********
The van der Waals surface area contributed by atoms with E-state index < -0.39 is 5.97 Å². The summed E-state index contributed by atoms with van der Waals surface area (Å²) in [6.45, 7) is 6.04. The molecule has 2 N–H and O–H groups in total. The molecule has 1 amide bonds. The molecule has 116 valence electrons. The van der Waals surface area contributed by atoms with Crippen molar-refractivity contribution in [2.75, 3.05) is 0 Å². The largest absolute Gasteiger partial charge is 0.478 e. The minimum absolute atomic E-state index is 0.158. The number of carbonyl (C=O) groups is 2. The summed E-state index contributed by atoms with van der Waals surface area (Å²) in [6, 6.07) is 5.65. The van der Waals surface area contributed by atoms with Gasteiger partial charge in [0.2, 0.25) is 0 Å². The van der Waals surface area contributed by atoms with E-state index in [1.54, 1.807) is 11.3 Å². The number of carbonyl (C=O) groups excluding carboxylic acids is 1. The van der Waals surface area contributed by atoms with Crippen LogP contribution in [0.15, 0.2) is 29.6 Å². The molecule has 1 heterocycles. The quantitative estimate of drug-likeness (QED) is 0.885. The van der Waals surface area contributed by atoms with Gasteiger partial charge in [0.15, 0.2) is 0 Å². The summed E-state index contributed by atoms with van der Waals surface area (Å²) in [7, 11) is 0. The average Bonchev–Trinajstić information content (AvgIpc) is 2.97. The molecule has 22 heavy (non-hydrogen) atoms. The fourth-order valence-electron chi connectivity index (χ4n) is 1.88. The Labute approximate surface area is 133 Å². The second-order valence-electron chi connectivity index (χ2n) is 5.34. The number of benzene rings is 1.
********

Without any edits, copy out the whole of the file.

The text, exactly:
The van der Waals surface area contributed by atoms with E-state index < -0.39 is 5.97 Å². The summed E-state index contributed by atoms with van der Waals surface area (Å²) in [6.45, 7) is 6.04. The molecule has 2 N–H and O–H groups in total. The molecule has 1 amide bonds. The molecule has 116 valence electrons. The van der Waals surface area contributed by atoms with Crippen molar-refractivity contribution in [2.75, 3.05) is 0 Å². The largest absolute Gasteiger partial charge is 0.478 e. The minimum absolute atomic E-state index is 0.158. The number of carbonyl (C=O) groups is 2. The summed E-state index contributed by atoms with van der Waals surface area (Å²) in [6, 6.07) is 5.65. The van der Waals surface area contributed by atoms with Gasteiger partial charge in [0.2, 0.25) is 0 Å². The van der Waals surface area contributed by atoms with E-state index in [1.54, 1.807) is 11.3 Å². The number of carbonyl (C=O) groups excluding carboxylic acids is 1. The van der Waals surface area contributed by atoms with Crippen LogP contribution in [0.15, 0.2) is 29.6 Å². The molecule has 1 heterocycles. The quantitative estimate of drug-likeness (QED) is 0.885. The van der Waals surface area contributed by atoms with Gasteiger partial charge in [0.15, 0.2) is 0 Å². The summed E-state index contributed by atoms with van der Waals surface area (Å²) in [7, 11) is 0. The average Bonchev–Trinajstić information content (AvgIpc) is 2.97. The molecule has 22 heavy (non-hydrogen) atoms. The fourth-order valence-electron chi connectivity index (χ4n) is 1.88. The Labute approximate surface area is 133 Å². The second-order valence-electron chi connectivity index (χ2n) is 5.34. The number of benzene rings is 1.